By Leslie Becker-Phelps, PhD
All close relationships include some kind of struggle or conflict at times. While it’s understandable to want to avoid or run away from these, doing so prolongs (and probably exacerbates) the problem – even if it only affects us in less than obvious ways. This is especially true when there is a pattern of problems (of them either occurring frequently or of recurring struggles with a particular topic). Instead of trying to escape the negative, you would do better to somehow improve your relationship, such as:
Resolve the problem: Of course, this is something we all wish to achieve – though doing the work to make it happen is not always on our agenda. If you really value your relationship, then think seriously about whether it’s worth trying to resolve the problem – and possibly better the relationship – at the risk of creating a greater rift.
Prevent the problem: If you know that you have conflicts over particular issues or in certain circumstances, prepare ahead.
Do what you can to avoid them altogether. For instance, you might agree to meet a particular friend away from your boyfriend because he doesn’t get along with her. Of course, there are many issues that are best discussed and not avoided.
If you can’t or shouldn’t totally avoid a situation, come up with a way to handle it as best as possible. For instance, if your mother tends to be critical of your wife, agree to run interference when your mother starts in with negative comments.
Develop tolerance: Sometimes the problems we face are not resolvable. In this case, if you want to maintain the relationship, you need to find a way to accept the differences. This may mean thinking of the relationship in a different way; such as not as close, or just more limited in what it can offer.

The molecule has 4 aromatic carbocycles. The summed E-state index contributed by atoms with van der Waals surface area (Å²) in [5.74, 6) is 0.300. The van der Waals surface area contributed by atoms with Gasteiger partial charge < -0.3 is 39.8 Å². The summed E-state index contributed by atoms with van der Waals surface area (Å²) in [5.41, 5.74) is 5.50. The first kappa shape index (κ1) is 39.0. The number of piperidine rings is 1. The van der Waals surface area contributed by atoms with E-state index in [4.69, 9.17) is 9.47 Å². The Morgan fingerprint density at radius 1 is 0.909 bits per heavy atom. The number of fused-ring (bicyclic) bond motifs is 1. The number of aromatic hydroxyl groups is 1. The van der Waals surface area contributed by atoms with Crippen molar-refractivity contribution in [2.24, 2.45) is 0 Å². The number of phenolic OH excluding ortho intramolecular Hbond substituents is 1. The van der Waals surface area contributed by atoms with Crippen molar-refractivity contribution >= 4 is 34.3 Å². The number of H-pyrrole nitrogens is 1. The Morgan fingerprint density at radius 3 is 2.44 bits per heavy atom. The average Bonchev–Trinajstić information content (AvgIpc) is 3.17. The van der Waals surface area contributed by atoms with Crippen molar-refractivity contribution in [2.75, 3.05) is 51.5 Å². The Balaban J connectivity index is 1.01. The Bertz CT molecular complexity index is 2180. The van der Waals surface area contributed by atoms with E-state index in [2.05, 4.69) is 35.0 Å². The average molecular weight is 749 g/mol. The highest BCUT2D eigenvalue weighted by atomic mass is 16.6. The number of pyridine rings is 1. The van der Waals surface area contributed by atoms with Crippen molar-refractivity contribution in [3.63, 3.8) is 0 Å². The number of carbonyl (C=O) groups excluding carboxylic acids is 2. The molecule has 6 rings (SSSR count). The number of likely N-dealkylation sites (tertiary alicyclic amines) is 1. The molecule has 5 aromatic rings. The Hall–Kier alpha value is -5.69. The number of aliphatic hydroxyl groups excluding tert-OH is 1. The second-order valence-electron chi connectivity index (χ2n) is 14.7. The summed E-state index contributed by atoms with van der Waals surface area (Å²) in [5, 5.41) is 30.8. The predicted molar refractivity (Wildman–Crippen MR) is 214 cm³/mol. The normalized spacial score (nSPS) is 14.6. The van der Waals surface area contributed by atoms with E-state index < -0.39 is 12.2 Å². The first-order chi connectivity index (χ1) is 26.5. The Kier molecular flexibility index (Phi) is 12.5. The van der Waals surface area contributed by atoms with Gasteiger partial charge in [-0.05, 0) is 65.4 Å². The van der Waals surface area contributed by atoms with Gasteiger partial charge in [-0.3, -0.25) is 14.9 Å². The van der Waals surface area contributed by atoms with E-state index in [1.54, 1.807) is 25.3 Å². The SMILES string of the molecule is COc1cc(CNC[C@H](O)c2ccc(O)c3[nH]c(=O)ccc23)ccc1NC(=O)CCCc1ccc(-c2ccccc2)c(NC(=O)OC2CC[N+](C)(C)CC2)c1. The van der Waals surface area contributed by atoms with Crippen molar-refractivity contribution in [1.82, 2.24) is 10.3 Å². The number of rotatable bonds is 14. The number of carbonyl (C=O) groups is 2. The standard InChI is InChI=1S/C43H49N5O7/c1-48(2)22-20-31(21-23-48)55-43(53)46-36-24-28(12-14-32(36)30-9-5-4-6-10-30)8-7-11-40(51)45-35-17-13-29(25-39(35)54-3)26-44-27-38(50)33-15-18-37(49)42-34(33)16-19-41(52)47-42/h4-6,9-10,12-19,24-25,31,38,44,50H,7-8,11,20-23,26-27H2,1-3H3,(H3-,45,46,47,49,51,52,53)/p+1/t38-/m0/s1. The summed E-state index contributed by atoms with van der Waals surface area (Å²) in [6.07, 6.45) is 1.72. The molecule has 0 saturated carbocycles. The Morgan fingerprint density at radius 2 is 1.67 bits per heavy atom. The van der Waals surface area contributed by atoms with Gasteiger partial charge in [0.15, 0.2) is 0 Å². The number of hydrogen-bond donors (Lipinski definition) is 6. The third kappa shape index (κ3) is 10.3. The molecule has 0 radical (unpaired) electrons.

Overwhelm it with positive: When problems persist and frustrations or distress mounts, you might find solace in remembering – and engaging in – the good. Take a breath; take a break; take walk around the block. Then once you have an opening for something good in your mind and heart, think of all the positives. Think of what you like and respect about your loved one. Remember a good time you once had and really feel the experience. Then choose to do something in the here-and-now to enjoy each other’s company again.
At some point in every relationship, you will run into difficulties. But because relationships are organic, always growing and changing, you can choose to respond to these troubled times in ways that make you happier. In a related sentiment, Wendell Berry (a noted and insightful author) has said, “The past is our definition. We may strive, with good reason, to escape it, or to escape what is bad in it, but we will escape it only by adding something better to it.”
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